Today, "giclee" has become established with traditional media artists, and some photographers. But, many photographers and other digital artists have not accepted it, using, instead, labels such as "original digital prints," "inkjet prints," "pigment prints," or "(substitute the name of your print process) prints."

For many artists, the debate over "giclee" continues. Some object to its suggestive, French slang meaning ("spurt"). Others believe it is still too closely linked to the IRIS printer or to the reproduction market. And some feel it is just too pretentious pre·ten·tious  
adj.
1. Claiming or demanding a position of distinction or merit, especially when unjustified.

2. Making or marked by an extravagant outward show; ostentatious. See Synonyms at showy.
. But, for many, the term "giclee" has become part of the printmaking printmaking

Art form consisting of the production of images, usually on paper but occasionally on fabric, parchment, plastic, or other support, by various techniques of multiplication, under the direct supervision of or by the hand of the artist.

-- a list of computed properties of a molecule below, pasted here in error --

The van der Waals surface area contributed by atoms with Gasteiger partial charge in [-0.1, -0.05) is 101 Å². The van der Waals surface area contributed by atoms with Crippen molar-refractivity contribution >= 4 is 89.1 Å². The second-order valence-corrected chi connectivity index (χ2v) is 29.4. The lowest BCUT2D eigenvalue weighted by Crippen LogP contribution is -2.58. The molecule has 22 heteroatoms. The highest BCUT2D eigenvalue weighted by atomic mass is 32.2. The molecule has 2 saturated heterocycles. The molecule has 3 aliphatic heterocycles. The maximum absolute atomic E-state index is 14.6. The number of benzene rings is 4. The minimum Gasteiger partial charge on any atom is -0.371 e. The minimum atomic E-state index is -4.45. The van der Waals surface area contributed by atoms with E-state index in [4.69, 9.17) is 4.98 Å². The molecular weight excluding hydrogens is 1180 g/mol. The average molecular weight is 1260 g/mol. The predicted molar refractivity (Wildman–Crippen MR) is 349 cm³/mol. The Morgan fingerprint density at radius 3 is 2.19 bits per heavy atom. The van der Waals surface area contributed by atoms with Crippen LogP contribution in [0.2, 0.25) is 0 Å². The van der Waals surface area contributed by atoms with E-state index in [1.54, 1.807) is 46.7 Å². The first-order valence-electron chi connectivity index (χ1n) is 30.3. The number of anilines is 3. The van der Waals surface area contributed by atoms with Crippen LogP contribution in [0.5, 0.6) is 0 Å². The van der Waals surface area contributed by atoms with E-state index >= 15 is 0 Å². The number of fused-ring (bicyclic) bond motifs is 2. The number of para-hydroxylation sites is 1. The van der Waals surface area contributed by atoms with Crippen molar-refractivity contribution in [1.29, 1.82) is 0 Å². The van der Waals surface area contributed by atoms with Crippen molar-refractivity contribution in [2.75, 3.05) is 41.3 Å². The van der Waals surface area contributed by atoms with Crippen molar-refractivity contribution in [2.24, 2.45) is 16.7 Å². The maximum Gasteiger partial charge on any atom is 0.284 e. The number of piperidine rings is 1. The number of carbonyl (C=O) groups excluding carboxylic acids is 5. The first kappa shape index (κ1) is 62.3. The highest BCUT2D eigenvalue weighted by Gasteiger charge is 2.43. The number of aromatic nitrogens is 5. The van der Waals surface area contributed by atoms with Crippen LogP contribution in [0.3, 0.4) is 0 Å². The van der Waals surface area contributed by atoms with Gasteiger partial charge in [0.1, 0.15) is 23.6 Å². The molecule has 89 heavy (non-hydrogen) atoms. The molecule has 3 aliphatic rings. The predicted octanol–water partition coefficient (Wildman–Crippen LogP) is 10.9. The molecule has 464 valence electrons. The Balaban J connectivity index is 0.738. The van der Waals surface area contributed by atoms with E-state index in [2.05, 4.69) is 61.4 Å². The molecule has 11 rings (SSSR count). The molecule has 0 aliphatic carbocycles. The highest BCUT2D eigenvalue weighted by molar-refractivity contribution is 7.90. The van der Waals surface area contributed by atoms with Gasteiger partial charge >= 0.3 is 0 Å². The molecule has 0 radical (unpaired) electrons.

landscape, a generic word, like "Kleenex," that has evolved into a broader term that describes any high quality, digitally produced, fine-art print.

One problem, of course, is when a term becomes too broad, it loses its ability to describe a specific thing. At that point, it stops being a good marketing label--and, make no mistake about it, "giclee" is a marketing term. When everything is a giclee, the art world gets confused, and the process starts all over again, with people coming up with new labels.

This is exactly what happened when a new group formed in 2001--the Giclee Printers Association (GPA GPA
abbr.
grade point average

Noun 1. GPA - a measure of a student's academic achievement at a college or university; calculated by dividing the total number of grade points received by the total number attempted
)--and came up with its own standards and its own term: "Tru Giclee." The GPA is concerned with reproduction printing only, and its dozen or so printmaker members have approved a short list of printing equipment and materials to bear its logo.

For more information, visit www.dpandi.com/giclee/giclee.html
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Title Annotation:Product Snapshot
Publication:Digital Imaging Digest
Date:Jun 1, 2003
Words:692